This is the second part of my series of articles on practical memorization. Today, we will go deeper into the memory palace technique. As a reminder, the memory palace is a powerful memorization technique used by ancient Romans and Greeks, world memory champions, and medical students.
In the last article, I showed you how to create your very first memory palace in your house. Today, I’ll give you 10 tips on the choice of the loci, based on my experience of building more than 80 memory palaces.
Remember that the loci are the different places in your memory palace where you store the objects you want to memorize. When you need the information contained in the memory palace, just walk on it in your imagination, loci by loci, to remind yourself what you stored in it.
Memorizing ideas for an article at the dentist
Before I give you the tips, I would like to illustrate a very practical use of memory palaces that happened recently in my day-to-day life. 2 days ago, I went to the dentist for teeth whitening. It is a long procedure that lasts one hour. During this session, I had plenty of ideas for a new article I was writing on good posture.
In total, I had 21 ideas during that session. Without the memory palace technique, I would have to write down all these ideas to make sure I capture them. And writing them was not an option, since obviously, you can’t write anything when you are in a chair and someone is putting their hand in your mouth. But using the memory palace, I was able to memorize the 21 ideas.
This was not shallow memorization. I didn’t run in panic after the dentist session to write down my ideas. In fact, I wrote them down confidently about 3 hours later. This is the magic of memory palaces. The information you store in them is very stable and reliable. But it requires that you choose your loci wisely, which is why I am about to share 10 tips on this subject.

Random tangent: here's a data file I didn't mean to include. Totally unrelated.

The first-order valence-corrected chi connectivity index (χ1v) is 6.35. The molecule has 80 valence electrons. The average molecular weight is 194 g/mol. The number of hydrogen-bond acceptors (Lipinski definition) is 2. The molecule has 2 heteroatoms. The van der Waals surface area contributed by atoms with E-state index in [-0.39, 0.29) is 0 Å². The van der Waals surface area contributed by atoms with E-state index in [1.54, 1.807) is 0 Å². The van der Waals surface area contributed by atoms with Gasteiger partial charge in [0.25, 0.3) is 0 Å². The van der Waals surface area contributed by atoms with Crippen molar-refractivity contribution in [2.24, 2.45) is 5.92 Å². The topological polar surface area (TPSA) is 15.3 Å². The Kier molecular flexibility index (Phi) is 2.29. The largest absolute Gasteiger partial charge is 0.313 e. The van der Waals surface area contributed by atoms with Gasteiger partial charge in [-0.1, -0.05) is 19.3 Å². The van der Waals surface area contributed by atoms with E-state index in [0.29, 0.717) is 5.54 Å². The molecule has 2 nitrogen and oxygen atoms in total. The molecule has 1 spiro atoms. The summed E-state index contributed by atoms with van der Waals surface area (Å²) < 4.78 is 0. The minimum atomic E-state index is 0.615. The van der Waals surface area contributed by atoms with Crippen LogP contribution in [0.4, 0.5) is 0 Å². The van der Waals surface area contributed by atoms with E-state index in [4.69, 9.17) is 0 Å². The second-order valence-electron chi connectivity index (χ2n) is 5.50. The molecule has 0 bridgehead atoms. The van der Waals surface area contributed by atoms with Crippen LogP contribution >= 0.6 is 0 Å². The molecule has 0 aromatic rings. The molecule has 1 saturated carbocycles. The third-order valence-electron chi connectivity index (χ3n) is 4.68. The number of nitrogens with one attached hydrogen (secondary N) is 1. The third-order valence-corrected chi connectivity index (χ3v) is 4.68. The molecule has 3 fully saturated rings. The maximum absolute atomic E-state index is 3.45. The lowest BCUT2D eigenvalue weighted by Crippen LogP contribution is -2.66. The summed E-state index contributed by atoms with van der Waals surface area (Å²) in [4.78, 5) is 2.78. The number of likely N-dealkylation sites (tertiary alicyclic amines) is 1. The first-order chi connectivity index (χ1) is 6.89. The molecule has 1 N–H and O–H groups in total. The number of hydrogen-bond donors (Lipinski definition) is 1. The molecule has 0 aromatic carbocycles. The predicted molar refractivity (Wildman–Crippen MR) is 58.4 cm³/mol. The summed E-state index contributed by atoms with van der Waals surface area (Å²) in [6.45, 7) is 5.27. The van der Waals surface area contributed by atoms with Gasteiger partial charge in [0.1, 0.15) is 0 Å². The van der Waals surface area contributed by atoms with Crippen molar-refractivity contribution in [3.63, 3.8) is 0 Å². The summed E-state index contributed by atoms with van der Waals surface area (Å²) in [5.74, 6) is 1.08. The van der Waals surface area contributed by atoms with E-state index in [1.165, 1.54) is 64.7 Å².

10 tips to choose the best loci for your memory palace
So let’s say you want to create a new memory palace. As a beginner, I would advise you to do this using your current house or childhood house – this is the one I used at the dentist. These places are handy as they are the most vivid in your episodic memory – the memory of what happens in your life.
In the first article of the series, I explained that to build a memory palace, you simply need to identify a series of places in your house where you will store the objects you want to memorize. To give you an idea, my memory palaces usually have 30 to 60 loci on them. This means you want to find at least 30 places in your house where you will put the objects you want to remember. And there are a couple of rules to follow in order to optimize the retention power of your memory palace.
Here they are:
1) Don’t use 2 similar loci next to each other: this is a crucial point. For example, if you are in the dining room, you might like to use the four chairs of the table as four loci. Don’t do that. Each of your loci must be noticeably different than the previous and next loci. This will help avoid confusion while retrieving the objects stored in your memory palace.
2) Try to put the same space between each of your loci: for a house, it’s generally a good idea to separate each loci by about 1 meter. You don’t need to be extra perfectionist on this. But objects must be spaced evenly for optimal retention.